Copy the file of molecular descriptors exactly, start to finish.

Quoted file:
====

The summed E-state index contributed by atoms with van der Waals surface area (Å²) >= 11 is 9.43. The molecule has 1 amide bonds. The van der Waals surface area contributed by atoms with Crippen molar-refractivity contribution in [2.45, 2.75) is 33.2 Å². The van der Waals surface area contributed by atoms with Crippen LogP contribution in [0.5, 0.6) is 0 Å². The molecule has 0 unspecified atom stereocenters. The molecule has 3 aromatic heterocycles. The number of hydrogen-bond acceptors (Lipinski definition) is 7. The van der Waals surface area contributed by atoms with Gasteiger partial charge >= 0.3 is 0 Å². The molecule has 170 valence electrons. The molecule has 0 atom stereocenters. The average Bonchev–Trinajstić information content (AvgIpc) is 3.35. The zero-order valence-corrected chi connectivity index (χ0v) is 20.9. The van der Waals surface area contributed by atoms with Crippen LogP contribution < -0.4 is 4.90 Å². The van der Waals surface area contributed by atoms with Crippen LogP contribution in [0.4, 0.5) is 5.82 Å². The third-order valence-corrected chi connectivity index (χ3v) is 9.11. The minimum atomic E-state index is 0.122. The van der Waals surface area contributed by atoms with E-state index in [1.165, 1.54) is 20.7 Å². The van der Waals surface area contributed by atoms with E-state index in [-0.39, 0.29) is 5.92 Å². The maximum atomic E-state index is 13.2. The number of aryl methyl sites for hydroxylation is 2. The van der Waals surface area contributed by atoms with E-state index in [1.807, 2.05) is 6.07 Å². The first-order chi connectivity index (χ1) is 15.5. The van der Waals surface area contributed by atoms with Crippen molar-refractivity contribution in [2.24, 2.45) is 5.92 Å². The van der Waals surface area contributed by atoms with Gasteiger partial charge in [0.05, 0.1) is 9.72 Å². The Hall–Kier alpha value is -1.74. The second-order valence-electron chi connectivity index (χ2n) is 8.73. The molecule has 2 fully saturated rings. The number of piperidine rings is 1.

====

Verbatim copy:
The summed E-state index contributed by atoms with van der Waals surface area (Å²) >= 11 is 9.43. The molecule has 1 amide bonds. The van der Waals surface area contributed by atoms with Crippen molar-refractivity contribution in [2.45, 2.75) is 33.2 Å². The van der Waals surface area contributed by atoms with Crippen LogP contribution in [0.5, 0.6) is 0 Å². The molecule has 0 unspecified atom stereocenters. The molecule has 3 aromatic heterocycles. The number of hydrogen-bond acceptors (Lipinski definition) is 7. The van der Waals surface area contributed by atoms with Gasteiger partial charge >= 0.3 is 0 Å². The molecule has 170 valence electrons. The molecule has 0 atom stereocenters. The average Bonchev–Trinajstić information content (AvgIpc) is 3.35. The zero-order valence-corrected chi connectivity index (χ0v) is 20.9. The van der Waals surface area contributed by atoms with Crippen LogP contribution < -0.4 is 4.90 Å². The van der Waals surface area contributed by atoms with Crippen LogP contribution in [0.4, 0.5) is 5.82 Å². The third-order valence-corrected chi connectivity index (χ3v) is 9.11. The minimum atomic E-state index is 0.122. The van der Waals surface area contributed by atoms with E-state index in [1.165, 1.54) is 20.7 Å². The van der Waals surface area contributed by atoms with E-state index in [-0.39, 0.29) is 5.92 Å². The maximum atomic E-state index is 13.2. The number of aryl methyl sites for hydroxylation is 2. The van der Waals surface area contributed by atoms with E-state index in [1.807, 2.05) is 6.07 Å². The first-order chi connectivity index (χ1) is 15.5. The van der Waals surface area contributed by atoms with Crippen molar-refractivity contribution in [2.24, 2.45) is 5.92 Å². The van der Waals surface area contributed by atoms with Gasteiger partial charge in [0.05, 0.1) is 9.72 Å². The Hall–Kier alpha value is -1.74. The second-order valence-electron chi connectivity index (χ2n) is 8.73. The molecule has 2 fully saturated rings. The number of piperidine rings is 1.